It must have been early August this year, just after having returned from the summer holidays, that my eye caught an ABN-AMRO advertisement claiming that agriculture in the Netherlands has ‘the lowest environmental impact in the world’, per kg product as well as on the basis of nutritional value.
Now this highly surprised me. Of course it was a good thing to see ABN-AMRO suddenly communicate about themes such as environmental impact and CO2 emissions, or even agriculture, but… I just wasn’t used to it. Only recently, Eerlijke Bankwijzer (‘Fair Bank Indicator’) had called on ABN-AMRO to stop investing in companies that were constructing the North Dakota Access Pipeline. Also only recently, the bank had announced it would halt its tobacco industry investments. On a more intuitive level, the advertising campaign seemed to indicate a sudden departure from the banking culture and identity that become apparent, for instance, from the 2008 book ‘De Prooi’ (‘The Prey’) by Jeroen Smit.
More importantly however: the nature of the claim surprised me. Was Dutch agriculture really doing so well? Then I might have been seriously mistaken. Having published a PhD thesis on the environmental performance of (biofuel) cropping systems in 2012, I felt professionally obliged to look further into the matter. I searched for the original ABN-AMRO source publication, but quickly started wondering (and am still wondering today) whether I was overlooking something… the only thing I could find was a brochure containing one-and-a-half page of not-so-specific information on the impact of our agricultural sector (chapter ‘Agrarisch van huis uit’, p. 14-15). It does not contain any references to back up the bold claims that are made; the only reference points to an organization called ‘Circle Economy’. My initial conclusion was that this was just another piece of advertising, reminiscent of those TV ads for ‘clinically tested’ skin creams – “Our products have the lowest environmental impact in the world” – that statement can only be made if it is specified what products are precisely intended and how environmental impact is precisely defined and measured.
Despite the seemingly unfounded claims, the ad caused a bit of a stir in the Netherlands and some experts made an effort to respond. Among them was prof. dr. Strijker, who is presently occupying the Mansholt chair at the University of Groningen. In a column in Boerderij (‘Farm’) magazine, prof. Strijker mentioned the very limited range of environmental impacts that the publication addresses. He made his main point however by citing the classic study Ground for Choices: although it is true that spatially concentrated and intensive agricultural systems (as we now have in the Netherlands) can yield products with a low environmental impact per kg, such systems may also have undesirable local consequences for the environment. Strijker hit the nail on the head and his conclusion corresponds with the view of the Netherlands Assessment Agency, which concluded in its 2016 annual assessment of the Dutch environment that “due to its sheer magnitude, the Dutch agricultural sector puts the environment under pressure, despite efficient production methods and low environmental impact per kg product”. Interesting to mention is that such a remark might just as well have come from Wageningen, since emeritus professor Rabbinge was one of the authors of the Ground for Choices study… but it didn’t.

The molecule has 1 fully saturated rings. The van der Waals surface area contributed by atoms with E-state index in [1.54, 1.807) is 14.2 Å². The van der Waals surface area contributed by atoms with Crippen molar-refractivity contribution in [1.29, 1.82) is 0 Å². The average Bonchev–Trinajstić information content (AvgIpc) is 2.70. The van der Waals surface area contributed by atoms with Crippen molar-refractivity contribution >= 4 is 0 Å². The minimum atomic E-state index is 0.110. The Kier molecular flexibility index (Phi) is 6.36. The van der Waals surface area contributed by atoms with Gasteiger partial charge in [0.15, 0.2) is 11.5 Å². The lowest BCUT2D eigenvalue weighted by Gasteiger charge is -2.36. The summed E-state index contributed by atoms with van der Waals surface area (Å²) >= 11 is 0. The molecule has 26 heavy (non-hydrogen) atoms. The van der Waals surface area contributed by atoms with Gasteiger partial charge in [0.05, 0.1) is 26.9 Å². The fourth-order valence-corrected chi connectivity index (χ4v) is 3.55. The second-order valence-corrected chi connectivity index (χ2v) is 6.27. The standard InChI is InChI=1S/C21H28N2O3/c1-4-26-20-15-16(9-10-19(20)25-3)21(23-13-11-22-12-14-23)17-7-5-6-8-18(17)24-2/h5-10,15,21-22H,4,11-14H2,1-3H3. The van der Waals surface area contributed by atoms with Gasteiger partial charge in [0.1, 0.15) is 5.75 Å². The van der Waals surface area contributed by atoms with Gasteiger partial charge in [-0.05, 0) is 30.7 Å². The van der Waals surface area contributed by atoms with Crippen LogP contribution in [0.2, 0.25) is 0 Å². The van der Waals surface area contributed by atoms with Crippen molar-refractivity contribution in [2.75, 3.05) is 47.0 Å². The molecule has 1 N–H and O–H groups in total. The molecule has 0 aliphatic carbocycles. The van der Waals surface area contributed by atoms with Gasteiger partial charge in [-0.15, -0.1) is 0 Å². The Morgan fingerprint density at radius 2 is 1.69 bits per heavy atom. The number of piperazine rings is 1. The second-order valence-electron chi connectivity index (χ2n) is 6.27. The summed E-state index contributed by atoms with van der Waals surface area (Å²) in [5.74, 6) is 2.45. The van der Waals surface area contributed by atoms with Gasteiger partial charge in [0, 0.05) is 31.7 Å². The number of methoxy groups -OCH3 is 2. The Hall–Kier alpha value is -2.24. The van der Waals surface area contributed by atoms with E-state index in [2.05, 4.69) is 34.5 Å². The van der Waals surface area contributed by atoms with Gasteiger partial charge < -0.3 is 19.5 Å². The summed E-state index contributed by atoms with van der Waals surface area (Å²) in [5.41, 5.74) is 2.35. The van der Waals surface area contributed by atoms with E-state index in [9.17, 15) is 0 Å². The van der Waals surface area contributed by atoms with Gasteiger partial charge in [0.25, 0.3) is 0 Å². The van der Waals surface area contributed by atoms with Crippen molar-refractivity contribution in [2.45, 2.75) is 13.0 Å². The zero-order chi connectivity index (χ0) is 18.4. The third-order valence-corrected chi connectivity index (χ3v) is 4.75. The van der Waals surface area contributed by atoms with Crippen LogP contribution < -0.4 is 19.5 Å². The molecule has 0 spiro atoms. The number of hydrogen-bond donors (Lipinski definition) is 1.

There are plenty of examples of local environmental consequences of our highly intensive agricultural system. For instance: the Netherlands is a major exporter of livestock products. To feed our gargantuan herds, we import large volumes of soybeans from North and South America. In South America, soybean production leads to deforestation and biodiversity loss in the Cerrados ecosystem. Closer to home, the import also leads to problems: minerals contained in the imported soybeans end up in animal manure and accumulate in our tiny country. They pose a threat to our biodiversity and groundwater and surface water quality. In addition, livestock products generally have larger carbon footprints than crop products. Given the large share of animal products in Dutch agriculture, it seems therefore unlikely that we outperform any country with more ‘vegetarian’ products in their agricultural output, in terms of greenhouse gas intensity.
We could also look at another major Dutch export product category, ‘flowers and plants’, and take the iconic Dutch flower bulb as a case. To ensure that a bulb reaches countries like Japan in perfect shape and free of diseases, it needs to be carefully protected. Based on an article in Resource Magazine, bulb growers spray an average of 23 kg of active substances (biocides) over one hectare of tulips. Only fruit trees, roses and chrysanthemums receive higher amounts, with lilies topping the list at 117 kg per hectare. The bulb sector as a whole uses an average of 78 kg of active substance per hectare. The amount used on tulips is in the same league as the amounts used for seed potatoes (20 kg).